Victimisation occurs when someone is subjected to a detriment because they have done (or it is believed they have or may do) a protected act. However, if the individual gives false information or makes a false allegation, their actions cannot amount to a protected act if these were also done in bad faith. If the information or allegation turns out to be false but was made in good faith it will still be protected.
In the recent case of Saad v Southampton University NHS Trust, the Employment Appeal Tribunal (“EAT”) made clear that for the ‘bad faith’ argument to be made out there must be dishonesty on the part of the individual. In this case the claimant was training to become a Consultant Cardiothoracic Surgeon and was facing an assessment he was likely to fail. He raised a grievance regarding an alleged racist remark made four years previously. The Tribunal found that the claimant had believed his allegation was true but that he had an ulterior motive in raising this, namely to postpone the assessment and, as such, acted in bad faith. However, the EAT disagreed. It held that for victimisation claims, the primary focus was the individual’s honesty. If the claimant subjectively believed his allegation to be true (even if this was unreasonable) it could not be said that he acted in bad faith even if he had an ulterior motive in bringing this up.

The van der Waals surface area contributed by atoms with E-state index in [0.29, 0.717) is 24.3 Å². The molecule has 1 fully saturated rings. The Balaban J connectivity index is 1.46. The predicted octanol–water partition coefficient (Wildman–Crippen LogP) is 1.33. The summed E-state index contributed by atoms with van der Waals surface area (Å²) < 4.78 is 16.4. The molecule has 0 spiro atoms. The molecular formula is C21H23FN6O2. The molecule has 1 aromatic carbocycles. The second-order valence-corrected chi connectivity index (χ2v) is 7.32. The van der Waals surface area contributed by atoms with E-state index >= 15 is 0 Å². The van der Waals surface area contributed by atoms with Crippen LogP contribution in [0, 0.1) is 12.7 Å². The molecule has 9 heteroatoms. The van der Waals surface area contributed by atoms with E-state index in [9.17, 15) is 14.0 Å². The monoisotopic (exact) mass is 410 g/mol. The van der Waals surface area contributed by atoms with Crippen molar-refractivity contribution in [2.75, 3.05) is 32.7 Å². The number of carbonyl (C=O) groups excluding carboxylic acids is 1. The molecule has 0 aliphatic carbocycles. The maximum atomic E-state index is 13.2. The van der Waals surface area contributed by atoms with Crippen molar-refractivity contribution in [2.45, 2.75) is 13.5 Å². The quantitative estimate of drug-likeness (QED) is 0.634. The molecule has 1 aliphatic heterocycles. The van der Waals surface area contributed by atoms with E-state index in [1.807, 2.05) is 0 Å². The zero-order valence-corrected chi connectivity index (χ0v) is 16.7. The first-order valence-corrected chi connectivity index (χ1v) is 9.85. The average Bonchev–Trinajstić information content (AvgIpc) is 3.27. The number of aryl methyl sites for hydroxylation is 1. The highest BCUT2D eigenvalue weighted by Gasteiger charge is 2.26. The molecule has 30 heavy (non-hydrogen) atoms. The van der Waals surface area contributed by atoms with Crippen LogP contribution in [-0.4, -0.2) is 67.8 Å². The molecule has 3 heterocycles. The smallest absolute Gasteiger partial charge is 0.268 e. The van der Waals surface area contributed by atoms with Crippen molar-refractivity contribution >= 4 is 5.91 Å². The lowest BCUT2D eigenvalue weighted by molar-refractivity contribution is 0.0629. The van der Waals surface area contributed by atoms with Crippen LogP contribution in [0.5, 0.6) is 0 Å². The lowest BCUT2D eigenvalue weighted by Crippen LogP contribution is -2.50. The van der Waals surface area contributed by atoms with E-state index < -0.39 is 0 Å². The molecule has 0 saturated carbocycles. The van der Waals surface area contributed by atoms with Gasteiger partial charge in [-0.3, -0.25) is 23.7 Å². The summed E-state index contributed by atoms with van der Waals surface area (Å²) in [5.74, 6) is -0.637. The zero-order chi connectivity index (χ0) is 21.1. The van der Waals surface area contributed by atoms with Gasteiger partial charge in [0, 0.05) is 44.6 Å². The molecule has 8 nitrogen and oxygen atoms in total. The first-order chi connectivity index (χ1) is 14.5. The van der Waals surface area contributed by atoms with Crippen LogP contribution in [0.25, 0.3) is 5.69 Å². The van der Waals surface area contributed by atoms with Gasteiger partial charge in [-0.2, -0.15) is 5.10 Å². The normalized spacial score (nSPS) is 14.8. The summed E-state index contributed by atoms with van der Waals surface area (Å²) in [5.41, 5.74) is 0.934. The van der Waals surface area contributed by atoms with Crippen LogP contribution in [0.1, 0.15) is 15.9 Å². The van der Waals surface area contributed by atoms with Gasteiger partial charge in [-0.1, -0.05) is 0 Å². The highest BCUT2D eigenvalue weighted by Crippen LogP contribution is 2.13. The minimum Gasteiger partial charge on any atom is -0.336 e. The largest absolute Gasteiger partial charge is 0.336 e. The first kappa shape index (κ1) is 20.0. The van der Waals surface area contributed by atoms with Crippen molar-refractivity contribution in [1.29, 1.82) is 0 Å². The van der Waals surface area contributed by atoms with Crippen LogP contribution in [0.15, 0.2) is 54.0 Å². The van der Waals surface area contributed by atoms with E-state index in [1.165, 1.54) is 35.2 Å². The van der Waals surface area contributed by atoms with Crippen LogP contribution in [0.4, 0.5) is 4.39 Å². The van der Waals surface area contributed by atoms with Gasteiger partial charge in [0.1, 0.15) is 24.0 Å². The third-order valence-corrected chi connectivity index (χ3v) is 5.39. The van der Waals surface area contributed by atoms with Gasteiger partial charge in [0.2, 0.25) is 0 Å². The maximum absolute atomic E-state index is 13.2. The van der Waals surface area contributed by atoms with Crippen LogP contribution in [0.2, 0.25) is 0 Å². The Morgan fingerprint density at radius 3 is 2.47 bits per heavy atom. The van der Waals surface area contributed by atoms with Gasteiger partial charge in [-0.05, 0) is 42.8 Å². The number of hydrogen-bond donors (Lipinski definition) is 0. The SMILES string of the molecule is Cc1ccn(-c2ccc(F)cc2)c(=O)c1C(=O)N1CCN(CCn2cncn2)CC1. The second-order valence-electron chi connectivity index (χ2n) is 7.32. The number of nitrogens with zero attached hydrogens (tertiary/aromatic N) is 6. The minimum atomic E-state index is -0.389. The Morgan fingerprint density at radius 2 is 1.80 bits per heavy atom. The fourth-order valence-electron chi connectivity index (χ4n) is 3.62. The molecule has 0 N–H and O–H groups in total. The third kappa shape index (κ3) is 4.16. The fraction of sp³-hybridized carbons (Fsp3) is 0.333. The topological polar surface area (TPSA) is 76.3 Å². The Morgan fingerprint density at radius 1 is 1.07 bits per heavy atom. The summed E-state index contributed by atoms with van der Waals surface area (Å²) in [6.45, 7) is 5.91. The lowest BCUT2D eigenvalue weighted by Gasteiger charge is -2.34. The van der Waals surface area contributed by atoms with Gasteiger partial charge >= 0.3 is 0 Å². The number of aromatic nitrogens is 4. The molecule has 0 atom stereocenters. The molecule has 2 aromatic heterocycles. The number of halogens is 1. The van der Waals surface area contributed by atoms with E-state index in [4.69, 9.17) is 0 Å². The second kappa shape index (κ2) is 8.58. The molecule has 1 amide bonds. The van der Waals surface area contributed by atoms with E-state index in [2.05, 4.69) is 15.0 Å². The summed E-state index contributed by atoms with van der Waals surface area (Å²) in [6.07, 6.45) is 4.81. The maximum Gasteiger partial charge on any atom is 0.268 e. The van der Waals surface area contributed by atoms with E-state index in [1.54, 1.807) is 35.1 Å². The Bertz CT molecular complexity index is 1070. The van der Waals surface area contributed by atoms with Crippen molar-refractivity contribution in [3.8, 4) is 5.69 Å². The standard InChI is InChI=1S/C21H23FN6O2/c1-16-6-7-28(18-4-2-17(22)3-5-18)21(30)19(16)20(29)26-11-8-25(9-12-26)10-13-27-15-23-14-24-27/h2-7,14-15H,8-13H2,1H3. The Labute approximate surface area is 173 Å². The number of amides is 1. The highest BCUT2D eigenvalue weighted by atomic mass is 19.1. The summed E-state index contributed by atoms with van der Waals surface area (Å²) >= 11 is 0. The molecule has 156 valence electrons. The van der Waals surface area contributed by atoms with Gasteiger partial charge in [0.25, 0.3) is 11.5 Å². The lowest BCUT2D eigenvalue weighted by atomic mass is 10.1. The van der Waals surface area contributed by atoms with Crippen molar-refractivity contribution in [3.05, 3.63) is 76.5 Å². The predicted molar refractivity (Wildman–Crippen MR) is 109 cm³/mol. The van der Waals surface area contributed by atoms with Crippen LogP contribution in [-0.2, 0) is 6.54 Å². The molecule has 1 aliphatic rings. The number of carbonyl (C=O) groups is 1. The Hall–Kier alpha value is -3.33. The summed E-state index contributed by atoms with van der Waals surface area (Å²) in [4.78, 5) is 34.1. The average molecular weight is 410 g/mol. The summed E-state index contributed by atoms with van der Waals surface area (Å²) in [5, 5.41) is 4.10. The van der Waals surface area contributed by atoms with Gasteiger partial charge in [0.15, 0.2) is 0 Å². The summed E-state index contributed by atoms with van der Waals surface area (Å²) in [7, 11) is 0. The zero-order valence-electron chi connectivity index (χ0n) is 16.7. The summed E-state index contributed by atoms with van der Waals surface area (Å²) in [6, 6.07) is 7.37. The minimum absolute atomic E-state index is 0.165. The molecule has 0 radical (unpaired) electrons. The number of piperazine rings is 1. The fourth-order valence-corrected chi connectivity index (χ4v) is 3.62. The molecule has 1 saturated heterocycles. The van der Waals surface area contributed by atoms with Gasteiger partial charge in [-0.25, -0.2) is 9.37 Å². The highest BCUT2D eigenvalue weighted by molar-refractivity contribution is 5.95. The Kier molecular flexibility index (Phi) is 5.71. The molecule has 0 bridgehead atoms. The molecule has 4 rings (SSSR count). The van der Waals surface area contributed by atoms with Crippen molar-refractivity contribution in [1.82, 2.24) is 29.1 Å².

This case demonstrates that even where there is a clear ulterior motive, employers should be careful not to rely on the ‘bad faith’ argument without proper consideration of the circumstances. The individual’s actions must go beyond even the ‘unreasonable’ and fall firmly within the ‘dishonest’ before the argument can be relied on.